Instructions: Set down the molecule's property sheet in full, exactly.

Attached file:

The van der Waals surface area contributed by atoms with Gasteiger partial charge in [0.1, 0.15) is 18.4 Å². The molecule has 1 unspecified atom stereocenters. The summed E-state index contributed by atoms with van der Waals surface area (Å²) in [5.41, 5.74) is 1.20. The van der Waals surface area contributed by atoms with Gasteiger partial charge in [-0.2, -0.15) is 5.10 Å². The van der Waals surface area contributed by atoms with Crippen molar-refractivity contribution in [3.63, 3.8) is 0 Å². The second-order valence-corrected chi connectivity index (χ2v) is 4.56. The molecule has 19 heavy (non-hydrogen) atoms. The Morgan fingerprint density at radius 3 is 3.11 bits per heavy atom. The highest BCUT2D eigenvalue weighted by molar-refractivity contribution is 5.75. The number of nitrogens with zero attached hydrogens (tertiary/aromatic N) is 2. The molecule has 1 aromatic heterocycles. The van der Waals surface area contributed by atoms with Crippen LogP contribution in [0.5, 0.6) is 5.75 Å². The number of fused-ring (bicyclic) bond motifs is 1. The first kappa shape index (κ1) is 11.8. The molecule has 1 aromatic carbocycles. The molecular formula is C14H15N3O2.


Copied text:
The van der Waals surface area contributed by atoms with Gasteiger partial charge in [0.1, 0.15) is 18.4 Å². The molecule has 1 unspecified atom stereocenters. The summed E-state index contributed by atoms with van der Waals surface area (Å²) in [5.41, 5.74) is 1.20. The van der Waals surface area contributed by atoms with Gasteiger partial charge in [-0.2, -0.15) is 5.10 Å². The van der Waals surface area contributed by atoms with Crippen molar-refractivity contribution in [3.63, 3.8) is 0 Å². The second-order valence-corrected chi connectivity index (χ2v) is 4.56. The molecule has 19 heavy (non-hydrogen) atoms. The Morgan fingerprint density at radius 3 is 3.11 bits per heavy atom. The highest BCUT2D eigenvalue weighted by molar-refractivity contribution is 5.75. The number of nitrogens with zero attached hydrogens (tertiary/aromatic N) is 2. The molecule has 1 aromatic heterocycles. The van der Waals surface area contributed by atoms with Crippen LogP contribution in [0.5, 0.6) is 5.75 Å². The number of fused-ring (bicyclic) bond motifs is 1. The first kappa shape index (κ1) is 11.8. The molecule has 1 aromatic carbocycles. The molecular formula is C14H15N3O2.